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Refresher Brief: Isoptera 101

By Dr. Stuart Mitchell

Microscopic, single celled protozoa take in particles of ingested wood and render cellulose sugar for their mutualistic host. Dependent upon one another for ecological survival, it is thought that protozoa are behaviorally transferred from adult termite workers to the young. This exchange of regurgitation occurs within colonies of social and eusocial insects. An exchange known as trophallaxis from the Latin, tropho or “to nourish,” and allaxis or “to exchange.”

Top: a termite worker. Middle: termite worker gut. Bottom: arrows point to spirochetes and “P” a protozoan. (Credit: John Breznak, Michigan State University)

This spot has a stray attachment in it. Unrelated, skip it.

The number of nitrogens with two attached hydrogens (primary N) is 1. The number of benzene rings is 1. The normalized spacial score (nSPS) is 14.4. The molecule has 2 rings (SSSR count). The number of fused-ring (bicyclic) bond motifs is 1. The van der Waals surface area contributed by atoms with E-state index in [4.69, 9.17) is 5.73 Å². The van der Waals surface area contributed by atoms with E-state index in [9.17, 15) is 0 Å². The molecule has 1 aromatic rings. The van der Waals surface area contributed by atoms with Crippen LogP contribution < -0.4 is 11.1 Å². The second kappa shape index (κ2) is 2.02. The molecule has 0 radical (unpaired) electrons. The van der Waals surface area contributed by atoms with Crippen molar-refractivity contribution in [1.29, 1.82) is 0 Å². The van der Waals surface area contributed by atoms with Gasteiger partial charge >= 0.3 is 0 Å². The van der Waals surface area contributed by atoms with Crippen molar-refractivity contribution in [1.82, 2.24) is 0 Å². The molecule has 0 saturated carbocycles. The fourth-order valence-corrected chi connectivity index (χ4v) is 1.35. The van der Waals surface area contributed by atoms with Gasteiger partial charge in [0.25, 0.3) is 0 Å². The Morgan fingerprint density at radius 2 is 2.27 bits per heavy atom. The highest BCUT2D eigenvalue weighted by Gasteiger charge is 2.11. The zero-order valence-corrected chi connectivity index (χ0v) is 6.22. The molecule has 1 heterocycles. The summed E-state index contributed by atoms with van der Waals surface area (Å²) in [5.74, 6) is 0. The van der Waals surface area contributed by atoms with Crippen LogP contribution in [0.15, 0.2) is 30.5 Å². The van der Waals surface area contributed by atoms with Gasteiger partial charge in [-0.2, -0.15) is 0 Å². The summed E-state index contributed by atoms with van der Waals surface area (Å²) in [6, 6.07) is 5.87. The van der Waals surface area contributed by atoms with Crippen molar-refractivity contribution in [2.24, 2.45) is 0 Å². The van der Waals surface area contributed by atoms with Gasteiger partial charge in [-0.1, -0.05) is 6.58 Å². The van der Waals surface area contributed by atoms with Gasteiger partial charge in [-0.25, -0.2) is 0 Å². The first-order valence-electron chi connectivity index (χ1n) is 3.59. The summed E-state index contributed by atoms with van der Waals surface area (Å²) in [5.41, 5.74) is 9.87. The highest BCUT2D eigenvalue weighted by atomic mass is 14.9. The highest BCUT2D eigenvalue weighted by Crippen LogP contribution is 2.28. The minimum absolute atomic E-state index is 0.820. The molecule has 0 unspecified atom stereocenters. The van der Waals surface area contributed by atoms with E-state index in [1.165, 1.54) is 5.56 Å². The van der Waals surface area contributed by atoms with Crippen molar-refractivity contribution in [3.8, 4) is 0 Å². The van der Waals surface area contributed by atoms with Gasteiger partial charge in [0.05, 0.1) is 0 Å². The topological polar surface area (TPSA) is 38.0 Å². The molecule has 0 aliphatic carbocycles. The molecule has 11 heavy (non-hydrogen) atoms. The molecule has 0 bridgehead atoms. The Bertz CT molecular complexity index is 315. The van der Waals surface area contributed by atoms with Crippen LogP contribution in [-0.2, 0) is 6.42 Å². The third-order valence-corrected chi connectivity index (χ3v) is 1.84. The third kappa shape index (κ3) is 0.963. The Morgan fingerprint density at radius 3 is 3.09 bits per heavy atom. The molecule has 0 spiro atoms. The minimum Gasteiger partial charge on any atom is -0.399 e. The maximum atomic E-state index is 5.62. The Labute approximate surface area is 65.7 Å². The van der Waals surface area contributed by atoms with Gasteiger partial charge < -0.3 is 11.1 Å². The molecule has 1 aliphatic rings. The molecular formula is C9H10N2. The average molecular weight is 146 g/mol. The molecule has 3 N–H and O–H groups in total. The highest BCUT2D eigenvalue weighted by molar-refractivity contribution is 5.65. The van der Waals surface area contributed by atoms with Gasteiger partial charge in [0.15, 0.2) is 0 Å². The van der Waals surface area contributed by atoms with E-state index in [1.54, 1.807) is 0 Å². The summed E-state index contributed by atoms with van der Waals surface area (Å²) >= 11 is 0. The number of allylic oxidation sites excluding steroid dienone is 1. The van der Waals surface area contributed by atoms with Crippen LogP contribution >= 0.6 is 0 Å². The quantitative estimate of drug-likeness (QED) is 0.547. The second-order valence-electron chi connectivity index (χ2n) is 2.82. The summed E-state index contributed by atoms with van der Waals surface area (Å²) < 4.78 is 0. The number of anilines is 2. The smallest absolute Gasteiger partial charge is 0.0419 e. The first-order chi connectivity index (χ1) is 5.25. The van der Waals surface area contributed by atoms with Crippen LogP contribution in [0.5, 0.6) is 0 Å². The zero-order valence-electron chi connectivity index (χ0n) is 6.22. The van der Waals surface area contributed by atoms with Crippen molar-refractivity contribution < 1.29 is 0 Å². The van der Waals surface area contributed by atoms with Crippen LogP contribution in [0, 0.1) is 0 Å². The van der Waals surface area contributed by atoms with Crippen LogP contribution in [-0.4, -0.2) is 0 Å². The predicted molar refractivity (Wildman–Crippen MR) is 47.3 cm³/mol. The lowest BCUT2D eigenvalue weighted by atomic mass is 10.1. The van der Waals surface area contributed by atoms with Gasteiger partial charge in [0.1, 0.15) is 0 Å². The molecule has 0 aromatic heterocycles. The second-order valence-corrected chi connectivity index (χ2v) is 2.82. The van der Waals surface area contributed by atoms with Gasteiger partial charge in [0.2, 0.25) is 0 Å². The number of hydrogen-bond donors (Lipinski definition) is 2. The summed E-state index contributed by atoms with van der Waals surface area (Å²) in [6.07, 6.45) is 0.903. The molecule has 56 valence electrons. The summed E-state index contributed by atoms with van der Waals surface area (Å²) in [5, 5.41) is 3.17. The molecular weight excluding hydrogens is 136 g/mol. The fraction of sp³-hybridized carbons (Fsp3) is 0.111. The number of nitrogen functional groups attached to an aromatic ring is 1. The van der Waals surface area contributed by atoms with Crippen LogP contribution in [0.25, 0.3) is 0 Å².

More closely related to the Order Blattaria, termite soldiers possess a generally rectangular head capsule with species distinct mandibles. Workers are notable for a broadly joined thorax and abdomen. As their Order signifies, winged reproductive termites or alates possess two pairs of opaque, linear, thin, and equal-sized wings.

Living in a colonial and “socially ranked” system, all termite castes are bisexual. It is thought that determination of caste is post-ovum emergence. Via trophallaxis, nymphs receive hormones secreted from reproductives and soldiers that limit development to a specific caste.

While other castes are repelled, light and air currents stimulate alates. Postnuptial flights, alates shed wings and in pairs attempt to found a new termitarium.


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